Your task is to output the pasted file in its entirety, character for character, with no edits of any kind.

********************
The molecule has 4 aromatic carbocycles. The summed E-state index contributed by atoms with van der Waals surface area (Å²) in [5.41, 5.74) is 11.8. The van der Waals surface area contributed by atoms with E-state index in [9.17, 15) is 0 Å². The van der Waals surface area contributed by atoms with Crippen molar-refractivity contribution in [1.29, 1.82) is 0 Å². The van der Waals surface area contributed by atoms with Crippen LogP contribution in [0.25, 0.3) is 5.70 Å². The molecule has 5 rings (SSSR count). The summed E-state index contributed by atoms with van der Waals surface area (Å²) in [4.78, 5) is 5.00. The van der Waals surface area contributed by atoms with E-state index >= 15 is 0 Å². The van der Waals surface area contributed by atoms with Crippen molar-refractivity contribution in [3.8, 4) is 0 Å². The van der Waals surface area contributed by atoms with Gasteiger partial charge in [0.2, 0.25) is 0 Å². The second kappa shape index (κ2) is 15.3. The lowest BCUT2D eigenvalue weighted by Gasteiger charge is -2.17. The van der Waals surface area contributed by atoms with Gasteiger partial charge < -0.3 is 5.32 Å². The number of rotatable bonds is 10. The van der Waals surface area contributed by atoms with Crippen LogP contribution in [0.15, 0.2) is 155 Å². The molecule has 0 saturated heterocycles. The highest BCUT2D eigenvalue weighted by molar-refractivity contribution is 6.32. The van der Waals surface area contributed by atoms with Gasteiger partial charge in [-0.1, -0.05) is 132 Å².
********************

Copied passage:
The molecule has 4 aromatic carbocycles. The summed E-state index contributed by atoms with van der Waals surface area (Å²) in [5.41, 5.74) is 11.8. The van der Waals surface area contributed by atoms with E-state index in [9.17, 15) is 0 Å². The van der Waals surface area contributed by atoms with Crippen molar-refractivity contribution in [1.29, 1.82) is 0 Å². The van der Waals surface area contributed by atoms with Crippen LogP contribution in [0.25, 0.3) is 5.70 Å². The molecule has 5 rings (SSSR count). The summed E-state index contributed by atoms with van der Waals surface area (Å²) in [4.78, 5) is 5.00. The van der Waals surface area contributed by atoms with E-state index >= 15 is 0 Å². The van der Waals surface area contributed by atoms with Crippen molar-refractivity contribution in [3.8, 4) is 0 Å². The van der Waals surface area contributed by atoms with Gasteiger partial charge in [0.2, 0.25) is 0 Å². The second kappa shape index (κ2) is 15.3. The lowest BCUT2D eigenvalue weighted by Gasteiger charge is -2.17. The van der Waals surface area contributed by atoms with Gasteiger partial charge < -0.3 is 5.32 Å². The number of rotatable bonds is 10. The van der Waals surface area contributed by atoms with Crippen LogP contribution in [0.15, 0.2) is 155 Å². The molecule has 0 saturated heterocycles. The highest BCUT2D eigenvalue weighted by molar-refractivity contribution is 6.32. The van der Waals surface area contributed by atoms with Gasteiger partial charge in [-0.1, -0.05) is 132 Å².